European premier league clubs currently generate an average revenue of GBP 261m per club and a regional total in excess of GBP 5 bn.

In each country, the lead sponsors of the top clubs (> 10m p.a.) as well as National teams are Blue Chip corporations, most of whom do have robust D&I initiatives in place. “We could and should expect these sponsors to link their engagement more firmly with proclaimed D&I values as well as with a thorough follow-through on these,” comments Stuber on the linkage.

Ironically, the main sponsor of Schalke04, the club where the latest racism case has happened, is Gazprom. 

Ultimately, the individual consumer also has the power and opportunity to provide feedback to companies or choose their consumptions based on sponsorship or public behaviour. For Mr. Tönnies, this could mean that his substantial organic meat business might get under pressure. Also because along with his racist comments he was quoted to be an opponent of environmental policies – putting quite some doubt over his ecological meat production as well.

The way diversity can be role modelled in football is shown by Catalan football coach, Pep Guardiola, who is currently working in the England where his team won every title.

Journalist: “How does it feel to be the first team in history to win every title in England?”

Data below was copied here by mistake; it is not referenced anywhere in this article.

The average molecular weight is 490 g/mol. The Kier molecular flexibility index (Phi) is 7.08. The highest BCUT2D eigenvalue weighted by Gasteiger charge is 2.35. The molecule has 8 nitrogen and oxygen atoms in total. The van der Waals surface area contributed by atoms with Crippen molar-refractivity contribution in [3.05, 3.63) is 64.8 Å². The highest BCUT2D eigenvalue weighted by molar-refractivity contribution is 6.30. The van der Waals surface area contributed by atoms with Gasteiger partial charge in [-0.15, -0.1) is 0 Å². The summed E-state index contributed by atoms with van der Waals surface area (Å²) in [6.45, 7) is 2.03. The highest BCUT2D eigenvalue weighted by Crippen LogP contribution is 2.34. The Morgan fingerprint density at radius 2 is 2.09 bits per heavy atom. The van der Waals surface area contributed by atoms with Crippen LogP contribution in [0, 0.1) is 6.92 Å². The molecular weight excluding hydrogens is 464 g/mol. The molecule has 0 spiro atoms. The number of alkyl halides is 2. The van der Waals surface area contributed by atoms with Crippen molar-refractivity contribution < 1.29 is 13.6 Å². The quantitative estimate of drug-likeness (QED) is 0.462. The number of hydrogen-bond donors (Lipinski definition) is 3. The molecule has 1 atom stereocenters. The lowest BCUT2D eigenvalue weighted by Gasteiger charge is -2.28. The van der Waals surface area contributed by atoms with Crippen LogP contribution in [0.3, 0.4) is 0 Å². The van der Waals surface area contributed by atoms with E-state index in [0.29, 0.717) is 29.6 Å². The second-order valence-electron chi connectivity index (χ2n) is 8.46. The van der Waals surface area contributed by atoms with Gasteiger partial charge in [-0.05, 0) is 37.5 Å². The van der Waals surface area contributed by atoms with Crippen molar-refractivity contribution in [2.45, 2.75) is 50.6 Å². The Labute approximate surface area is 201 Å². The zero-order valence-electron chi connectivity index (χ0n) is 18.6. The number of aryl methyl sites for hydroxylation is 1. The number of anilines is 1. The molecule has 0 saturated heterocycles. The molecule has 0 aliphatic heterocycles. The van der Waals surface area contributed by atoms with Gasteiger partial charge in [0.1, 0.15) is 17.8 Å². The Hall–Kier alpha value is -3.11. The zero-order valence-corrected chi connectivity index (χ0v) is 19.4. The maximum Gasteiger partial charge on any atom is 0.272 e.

Pep Guardiola: “It was the first time in men’s football. Women have already done it.” 


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Snapshots of FIFA’s anti-discrimination approach:

  • The scope, definition and content of our anti-racism and anti-discrimination vision have been fully aligned with the highest international standards, including the prosecution of any discrimination on account of race, skin colour, ethnic, national or social origin, gender, disability, sexual orientation, language, religion, political opinion, wealth, birth or any other status or any other reason;
  • As a general rule, a match is automatically forfeited if the referee decides to abandon it after having applied the three-step procedure for discriminatory incidents;
  • For reoffenders involved in racist or discriminatory incidents or if the circumstances of the case require it, the disciplinary measures now include the implementation of a prevention plan to foster education on diversity and fight discrimination in football.
  • Also, FIFA’s Disciplinary Committee may permit the victim to make a statement, allowing the latter to participate in the proceedings. FIFA will not let down victims of racist abuse.